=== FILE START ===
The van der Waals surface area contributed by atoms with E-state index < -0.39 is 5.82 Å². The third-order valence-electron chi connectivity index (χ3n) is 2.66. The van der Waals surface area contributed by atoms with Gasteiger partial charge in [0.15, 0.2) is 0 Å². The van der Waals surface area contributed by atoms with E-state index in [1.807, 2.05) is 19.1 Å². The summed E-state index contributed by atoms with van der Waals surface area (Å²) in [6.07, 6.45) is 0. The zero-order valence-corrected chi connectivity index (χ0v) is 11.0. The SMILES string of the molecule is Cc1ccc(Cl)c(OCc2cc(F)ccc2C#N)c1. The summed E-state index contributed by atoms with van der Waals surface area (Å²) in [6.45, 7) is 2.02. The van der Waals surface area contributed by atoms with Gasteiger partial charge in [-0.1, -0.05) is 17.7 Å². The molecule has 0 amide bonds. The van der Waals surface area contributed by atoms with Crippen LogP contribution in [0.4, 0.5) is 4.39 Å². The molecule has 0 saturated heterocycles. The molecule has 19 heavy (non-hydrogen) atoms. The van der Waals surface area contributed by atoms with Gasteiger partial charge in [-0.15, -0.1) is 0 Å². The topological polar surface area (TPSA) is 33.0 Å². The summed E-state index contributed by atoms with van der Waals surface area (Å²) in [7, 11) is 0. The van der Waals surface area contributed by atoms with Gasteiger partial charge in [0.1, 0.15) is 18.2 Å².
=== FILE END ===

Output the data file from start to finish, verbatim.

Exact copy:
The van der Waals surface area contributed by atoms with E-state index < -0.39 is 5.82 Å². The third-order valence-electron chi connectivity index (χ3n) is 2.66. The van der Waals surface area contributed by atoms with Gasteiger partial charge in [0.15, 0.2) is 0 Å². The van der Waals surface area contributed by atoms with E-state index in [1.807, 2.05) is 19.1 Å². The summed E-state index contributed by atoms with van der Waals surface area (Å²) in [6.07, 6.45) is 0. The zero-order valence-corrected chi connectivity index (χ0v) is 11.0. The SMILES string of the molecule is Cc1ccc(Cl)c(OCc2cc(F)ccc2C#N)c1. The summed E-state index contributed by atoms with van der Waals surface area (Å²) in [6.45, 7) is 2.02. The van der Waals surface area contributed by atoms with Gasteiger partial charge in [-0.1, -0.05) is 17.7 Å². The molecule has 0 amide bonds. The van der Waals surface area contributed by atoms with Crippen LogP contribution in [0.4, 0.5) is 4.39 Å². The molecule has 0 saturated heterocycles. The molecule has 19 heavy (non-hydrogen) atoms. The van der Waals surface area contributed by atoms with Gasteiger partial charge in [-0.15, -0.1) is 0 Å². The topological polar surface area (TPSA) is 33.0 Å². The summed E-state index contributed by atoms with van der Waals surface area (Å²) in [7, 11) is 0. The van der Waals surface area contributed by atoms with Gasteiger partial charge in [0.1, 0.15) is 18.2 Å².